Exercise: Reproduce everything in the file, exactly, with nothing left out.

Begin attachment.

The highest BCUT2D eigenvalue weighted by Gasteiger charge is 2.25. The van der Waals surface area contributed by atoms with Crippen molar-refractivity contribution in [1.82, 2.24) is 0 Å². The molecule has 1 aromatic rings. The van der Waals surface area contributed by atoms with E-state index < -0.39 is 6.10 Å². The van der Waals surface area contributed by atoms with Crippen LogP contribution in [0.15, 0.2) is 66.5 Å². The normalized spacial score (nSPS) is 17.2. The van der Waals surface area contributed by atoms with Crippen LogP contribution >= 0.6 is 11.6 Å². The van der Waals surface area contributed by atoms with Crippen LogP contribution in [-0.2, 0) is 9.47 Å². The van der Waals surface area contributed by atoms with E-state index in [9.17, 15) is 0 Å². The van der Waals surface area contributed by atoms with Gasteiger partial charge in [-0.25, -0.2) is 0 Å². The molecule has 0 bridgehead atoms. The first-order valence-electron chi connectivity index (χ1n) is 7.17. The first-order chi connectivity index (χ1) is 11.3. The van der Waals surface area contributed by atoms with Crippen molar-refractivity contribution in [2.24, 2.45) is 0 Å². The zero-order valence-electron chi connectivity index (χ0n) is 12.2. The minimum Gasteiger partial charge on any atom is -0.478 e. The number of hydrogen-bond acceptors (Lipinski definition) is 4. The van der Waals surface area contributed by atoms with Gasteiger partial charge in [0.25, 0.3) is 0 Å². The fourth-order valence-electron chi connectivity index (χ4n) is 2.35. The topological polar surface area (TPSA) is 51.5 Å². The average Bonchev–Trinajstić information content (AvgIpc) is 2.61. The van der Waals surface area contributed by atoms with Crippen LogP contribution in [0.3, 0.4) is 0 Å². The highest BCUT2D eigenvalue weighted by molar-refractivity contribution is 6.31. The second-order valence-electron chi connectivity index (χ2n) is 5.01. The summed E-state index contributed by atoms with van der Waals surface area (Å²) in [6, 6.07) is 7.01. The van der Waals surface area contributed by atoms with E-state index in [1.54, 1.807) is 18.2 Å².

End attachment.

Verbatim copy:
The highest BCUT2D eigenvalue weighted by Gasteiger charge is 2.25. The van der Waals surface area contributed by atoms with Crippen molar-refractivity contribution in [1.82, 2.24) is 0 Å². The molecule has 1 aromatic rings. The van der Waals surface area contributed by atoms with E-state index < -0.39 is 6.10 Å². The van der Waals surface area contributed by atoms with Crippen LogP contribution in [0.15, 0.2) is 66.5 Å². The normalized spacial score (nSPS) is 17.2. The van der Waals surface area contributed by atoms with Crippen LogP contribution >= 0.6 is 11.6 Å². The van der Waals surface area contributed by atoms with Crippen LogP contribution in [-0.2, 0) is 9.47 Å². The van der Waals surface area contributed by atoms with E-state index in [9.17, 15) is 0 Å². The van der Waals surface area contributed by atoms with Gasteiger partial charge in [-0.25, -0.2) is 0 Å². The molecule has 0 bridgehead atoms. The first-order valence-electron chi connectivity index (χ1n) is 7.17. The first-order chi connectivity index (χ1) is 11.3. The van der Waals surface area contributed by atoms with Crippen molar-refractivity contribution in [2.24, 2.45) is 0 Å². The zero-order valence-electron chi connectivity index (χ0n) is 12.2. The minimum Gasteiger partial charge on any atom is -0.478 e. The number of hydrogen-bond acceptors (Lipinski definition) is 4. The van der Waals surface area contributed by atoms with Gasteiger partial charge in [0.25, 0.3) is 0 Å². The fourth-order valence-electron chi connectivity index (χ4n) is 2.35. The topological polar surface area (TPSA) is 51.5 Å². The average Bonchev–Trinajstić information content (AvgIpc) is 2.61. The van der Waals surface area contributed by atoms with Crippen LogP contribution in [0.3, 0.4) is 0 Å². The highest BCUT2D eigenvalue weighted by molar-refractivity contribution is 6.31. The second-order valence-electron chi connectivity index (χ2n) is 5.01. The summed E-state index contributed by atoms with van der Waals surface area (Å²) in [6, 6.07) is 7.01. The van der Waals surface area contributed by atoms with E-state index in [1.54, 1.807) is 18.2 Å².